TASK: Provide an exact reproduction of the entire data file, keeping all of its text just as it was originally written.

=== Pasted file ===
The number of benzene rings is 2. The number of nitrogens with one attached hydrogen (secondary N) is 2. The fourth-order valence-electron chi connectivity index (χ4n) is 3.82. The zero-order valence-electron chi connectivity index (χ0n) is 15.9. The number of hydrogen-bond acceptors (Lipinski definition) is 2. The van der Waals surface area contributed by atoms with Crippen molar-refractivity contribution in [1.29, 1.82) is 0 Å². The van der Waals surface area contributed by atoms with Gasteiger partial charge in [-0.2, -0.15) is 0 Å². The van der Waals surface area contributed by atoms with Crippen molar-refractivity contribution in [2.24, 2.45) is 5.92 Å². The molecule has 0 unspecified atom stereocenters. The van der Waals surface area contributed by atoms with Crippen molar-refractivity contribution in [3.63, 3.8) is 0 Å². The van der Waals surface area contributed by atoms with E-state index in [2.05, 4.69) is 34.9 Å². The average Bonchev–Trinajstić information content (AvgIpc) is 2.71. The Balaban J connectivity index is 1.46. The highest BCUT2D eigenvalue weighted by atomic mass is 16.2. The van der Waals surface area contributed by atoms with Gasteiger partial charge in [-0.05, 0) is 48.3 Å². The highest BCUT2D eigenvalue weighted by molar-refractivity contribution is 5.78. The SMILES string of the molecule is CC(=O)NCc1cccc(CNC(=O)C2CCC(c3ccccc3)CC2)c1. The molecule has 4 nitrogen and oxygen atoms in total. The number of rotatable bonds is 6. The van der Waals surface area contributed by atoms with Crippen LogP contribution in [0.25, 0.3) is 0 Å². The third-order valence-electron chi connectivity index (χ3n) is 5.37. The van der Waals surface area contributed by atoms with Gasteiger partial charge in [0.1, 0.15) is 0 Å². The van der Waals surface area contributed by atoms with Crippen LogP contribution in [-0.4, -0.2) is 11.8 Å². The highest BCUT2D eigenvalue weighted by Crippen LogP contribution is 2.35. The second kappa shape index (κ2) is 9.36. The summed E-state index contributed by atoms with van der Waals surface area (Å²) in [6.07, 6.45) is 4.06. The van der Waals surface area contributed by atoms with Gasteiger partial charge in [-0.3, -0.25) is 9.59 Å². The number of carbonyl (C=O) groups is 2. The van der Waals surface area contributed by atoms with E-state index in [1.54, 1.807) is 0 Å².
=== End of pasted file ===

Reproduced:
The number of benzene rings is 2. The number of nitrogens with one attached hydrogen (secondary N) is 2. The fourth-order valence-electron chi connectivity index (χ4n) is 3.82. The zero-order valence-electron chi connectivity index (χ0n) is 15.9. The number of hydrogen-bond acceptors (Lipinski definition) is 2. The van der Waals surface area contributed by atoms with Crippen molar-refractivity contribution in [1.29, 1.82) is 0 Å². The van der Waals surface area contributed by atoms with Gasteiger partial charge in [-0.2, -0.15) is 0 Å². The van der Waals surface area contributed by atoms with Crippen molar-refractivity contribution in [2.24, 2.45) is 5.92 Å². The molecule has 0 unspecified atom stereocenters. The van der Waals surface area contributed by atoms with Crippen molar-refractivity contribution in [3.63, 3.8) is 0 Å². The van der Waals surface area contributed by atoms with E-state index in [2.05, 4.69) is 34.9 Å². The average Bonchev–Trinajstić information content (AvgIpc) is 2.71. The Balaban J connectivity index is 1.46. The highest BCUT2D eigenvalue weighted by atomic mass is 16.2. The van der Waals surface area contributed by atoms with Gasteiger partial charge in [-0.05, 0) is 48.3 Å². The highest BCUT2D eigenvalue weighted by molar-refractivity contribution is 5.78. The SMILES string of the molecule is CC(=O)NCc1cccc(CNC(=O)C2CCC(c3ccccc3)CC2)c1. The molecule has 4 nitrogen and oxygen atoms in total. The number of rotatable bonds is 6. The van der Waals surface area contributed by atoms with Crippen LogP contribution in [0.25, 0.3) is 0 Å². The third-order valence-electron chi connectivity index (χ3n) is 5.37. The van der Waals surface area contributed by atoms with Gasteiger partial charge in [0.1, 0.15) is 0 Å². The van der Waals surface area contributed by atoms with Crippen LogP contribution in [-0.4, -0.2) is 11.8 Å². The highest BCUT2D eigenvalue weighted by Crippen LogP contribution is 2.35. The second kappa shape index (κ2) is 9.36. The summed E-state index contributed by atoms with van der Waals surface area (Å²) in [6.07, 6.45) is 4.06. The van der Waals surface area contributed by atoms with Gasteiger partial charge in [-0.3, -0.25) is 9.59 Å². The number of carbonyl (C=O) groups is 2. The van der Waals surface area contributed by atoms with E-state index in [1.54, 1.807) is 0 Å².